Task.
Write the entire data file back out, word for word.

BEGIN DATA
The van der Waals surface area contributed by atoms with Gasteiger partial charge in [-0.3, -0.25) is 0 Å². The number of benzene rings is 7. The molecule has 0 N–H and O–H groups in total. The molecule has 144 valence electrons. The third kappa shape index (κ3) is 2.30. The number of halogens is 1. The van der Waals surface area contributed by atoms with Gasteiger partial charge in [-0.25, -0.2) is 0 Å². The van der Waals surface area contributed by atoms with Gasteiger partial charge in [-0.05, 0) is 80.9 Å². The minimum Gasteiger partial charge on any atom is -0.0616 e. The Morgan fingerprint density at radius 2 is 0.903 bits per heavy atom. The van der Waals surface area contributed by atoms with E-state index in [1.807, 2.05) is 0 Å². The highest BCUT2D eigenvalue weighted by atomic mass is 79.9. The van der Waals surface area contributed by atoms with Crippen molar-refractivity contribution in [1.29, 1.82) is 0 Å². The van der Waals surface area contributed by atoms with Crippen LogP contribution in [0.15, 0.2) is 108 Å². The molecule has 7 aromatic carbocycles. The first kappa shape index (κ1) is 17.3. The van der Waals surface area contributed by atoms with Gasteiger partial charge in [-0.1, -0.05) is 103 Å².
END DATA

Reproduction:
The van der Waals surface area contributed by atoms with Gasteiger partial charge in [-0.3, -0.25) is 0 Å². The number of benzene rings is 7. The molecule has 0 N–H and O–H groups in total. The molecule has 144 valence electrons. The third kappa shape index (κ3) is 2.30. The number of halogens is 1. The van der Waals surface area contributed by atoms with Gasteiger partial charge in [-0.25, -0.2) is 0 Å². The van der Waals surface area contributed by atoms with Gasteiger partial charge in [-0.05, 0) is 80.9 Å². The minimum Gasteiger partial charge on any atom is -0.0616 e. The Morgan fingerprint density at radius 2 is 0.903 bits per heavy atom. The van der Waals surface area contributed by atoms with E-state index in [1.807, 2.05) is 0 Å². The highest BCUT2D eigenvalue weighted by atomic mass is 79.9. The van der Waals surface area contributed by atoms with Crippen molar-refractivity contribution in [1.29, 1.82) is 0 Å². The van der Waals surface area contributed by atoms with Crippen LogP contribution in [0.15, 0.2) is 108 Å². The molecule has 7 aromatic carbocycles. The first kappa shape index (κ1) is 17.3. The van der Waals surface area contributed by atoms with Gasteiger partial charge in [-0.1, -0.05) is 103 Å².